Canada, Phil Simeon, policy director at the Technical Standards and Safety Authority (TSSA), and Devin J. Thomas, general manager of Refrigerant Services, “A2L Refrigerant Transition and New CSA B25 Mechanical Code” by Rana, “Reducing the Carbon Footprint of the Homes You Work In” by Gord Cooke, president of Building Knowledge Canada, “The ABCs of ECM Circulators: Navigating the Alphabet Soup of Variable Speed Circulators” by Dave Holdorf, product and application instructor at Taco Comfort Solutions, and “Gas Heat Pump Solutions for Cold Weather Climates” by Bo DeAngelo, service manager at Stone Mountain Technologies.

On the final day of the show, guests can attend sessions such as “Hydronic Balancing and the Effects of Low Delta-T” by Rick

CMPX 2024 is our biggest, best and boldest show yet, with more hands-on exhibits, more realworld solutions and more groundbreaking products than ever before.

Decarbonization Training course, run by Doug Cochrane, P.Eng., ASHRAE distinguished lecturer, will “demystify the primary sources of carbon emissions in buildings and explain the critical drivers for decarbonization.” The course will run on the show’s first day from 9:00 a.m. to 12:00 p.m. in Room 703. This paid course costs $179 for ASHRAE members and $236 for nonmembers.

The second training course, “The Heat Pump Advantage: Leverage Net Zero Goals to Drive Your Business,” will be run by Gord Cooke. This course will run on the show’s second day from 1:00 p.m. to 4:00 p.m. in Room 703 and will cover strategies and opportunities so businesses can adapt to the growing demands of low-carbon options from homeowners. This course will be free to CMPX attendees.

In addition, the show will also feature its Social Hub and Podcast Theatre, where guests can connect, swap stories, and give tips on the industry.

“CMPX offers HVAC/R and plumbing professionals unparalleled access to the people, products and perspectives that are shaping the future of indoor environment systems, water systems and refrigeration processes. If you work in the mechanical and plumbing industry, you can’t afford to miss CMPX 2024,” said Woo.

Shine your shoes

Mohammed, regional application consultant at Belimo, “Future Proofing Hydronic Systems” by Gilles Legault, hydronics manager at CB Supplies, “The State of Net Zero in Canada and its Implications to the Mechanical Industry” by Hughes, “CO2 Compression for Cold Storage” by Dennis Kozina, director of sales at Copeland Canada, and “HVAC/R’s Role in Decarbonizing Canada’s Largest Buildings” by Mark Hutchinson, vice president of green building programs and innovation at the Canada Green Building Council, Kit Milnes, vice president of sustainability and resilience at Kingsett Capital, and Dan Stranges, principal of engineering and design at Continual Energy.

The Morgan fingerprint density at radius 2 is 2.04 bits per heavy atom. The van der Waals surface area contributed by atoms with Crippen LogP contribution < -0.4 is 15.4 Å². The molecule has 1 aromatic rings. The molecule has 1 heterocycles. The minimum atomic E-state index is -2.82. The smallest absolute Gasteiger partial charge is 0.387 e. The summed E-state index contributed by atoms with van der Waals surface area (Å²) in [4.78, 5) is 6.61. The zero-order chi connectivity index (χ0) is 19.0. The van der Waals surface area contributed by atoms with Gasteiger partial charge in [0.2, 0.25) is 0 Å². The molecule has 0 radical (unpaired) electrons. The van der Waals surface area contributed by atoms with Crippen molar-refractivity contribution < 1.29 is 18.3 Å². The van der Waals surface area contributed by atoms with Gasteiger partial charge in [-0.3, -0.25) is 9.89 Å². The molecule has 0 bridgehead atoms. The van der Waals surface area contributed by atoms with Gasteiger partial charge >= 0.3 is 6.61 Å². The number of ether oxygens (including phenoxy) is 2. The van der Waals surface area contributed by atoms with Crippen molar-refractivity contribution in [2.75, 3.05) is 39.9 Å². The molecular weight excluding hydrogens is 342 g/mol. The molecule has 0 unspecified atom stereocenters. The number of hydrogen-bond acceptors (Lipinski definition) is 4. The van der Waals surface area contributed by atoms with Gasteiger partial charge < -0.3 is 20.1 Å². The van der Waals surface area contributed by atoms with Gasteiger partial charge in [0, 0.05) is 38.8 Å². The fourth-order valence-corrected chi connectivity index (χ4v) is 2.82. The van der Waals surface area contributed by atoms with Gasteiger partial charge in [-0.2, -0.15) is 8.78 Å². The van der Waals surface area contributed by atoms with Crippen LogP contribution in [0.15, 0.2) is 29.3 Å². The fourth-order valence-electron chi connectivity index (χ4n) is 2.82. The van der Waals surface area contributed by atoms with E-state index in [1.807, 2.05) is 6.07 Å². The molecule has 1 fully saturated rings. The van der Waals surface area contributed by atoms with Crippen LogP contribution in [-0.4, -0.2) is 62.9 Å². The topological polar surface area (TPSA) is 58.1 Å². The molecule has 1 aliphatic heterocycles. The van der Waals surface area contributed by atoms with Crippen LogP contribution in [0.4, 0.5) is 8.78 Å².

There will also be two training courses during the show. The ASHRAE

As always, the show will host the CIPH Gala supporting Habitat for Humanity the day before the show. The reception will run from 6:00 p.m. to 11:00 p.m. at the Intercontinental Toronto Centre. Guests will be treated to a three-course dinner and entertainment. This year’s entertainment is David Merry, a Canadian comedic magician. CIPH has been in partnership with Habitat for Humanity since 1994, and during that period, members have raised more than $16 million in cash and products. Since 1972, the CMPX show has been jointly produced by HRAI and CIPH.

We’ve put together a round-up of some of the products that will be on the show floor at this year’s CMPX. Take a sneak peek at some of the products!

8 Plumbing & HVAC – March/April 2024

The next level of comfort in forced-air heating

NEW NPF Hydro-furnace

The NPF Advantage: The NPF heats water by burning the gas in a sealed combustion heat exchanger, completely isolated from the airstream. The heated water is then pumped through a hydronic heat exchanger that gently transfers the heat into the air. The fully enclosed Ultra-Low NOx premix burner provides extremely quiet operation, high efficiency of 97% AFUE, and allows for an industry-leading variable capacity that can modulate down to 15% for a next-level comfort experience.

Explore the new NPF at

NPF Horizontal NPF Upflow

IAQ sensors

Standalone or connected to a BACnet automation system, the HyperStat by 75F, Minneapolis, Minnesota, brings IAQ data forward by bundling eight sensors into a single, connected device. The HyperStat comes packed with four analog inputs, three analog outputs, and six relays that leverage softwaredefined control capabilities for all types of standalone multi-stage and modulating packaged HVAC equipment, from PTAC units to heat pumps and fan coils found in commercial buildings.


Ductless systems


Navien, Vaughan, Ont, announces the release of its new high-efficiency NPF Hydro-Furnace, available in up-flow and horizontal configurations. It comes in 60,000 BTU/h and 100,000 BTU/H sizes that meet the requirements of SCAQMD rule 1111 for ultra-low NOx performance. The NPF uses Navien’s stainless steel heat exchanger to heat water in an isolated compartment out of the airstream. Heated water is circulated through a hydronic coil, which transfers the heat into the airstream. It can modulate down to 15 per cent to meet year-round comfort needs.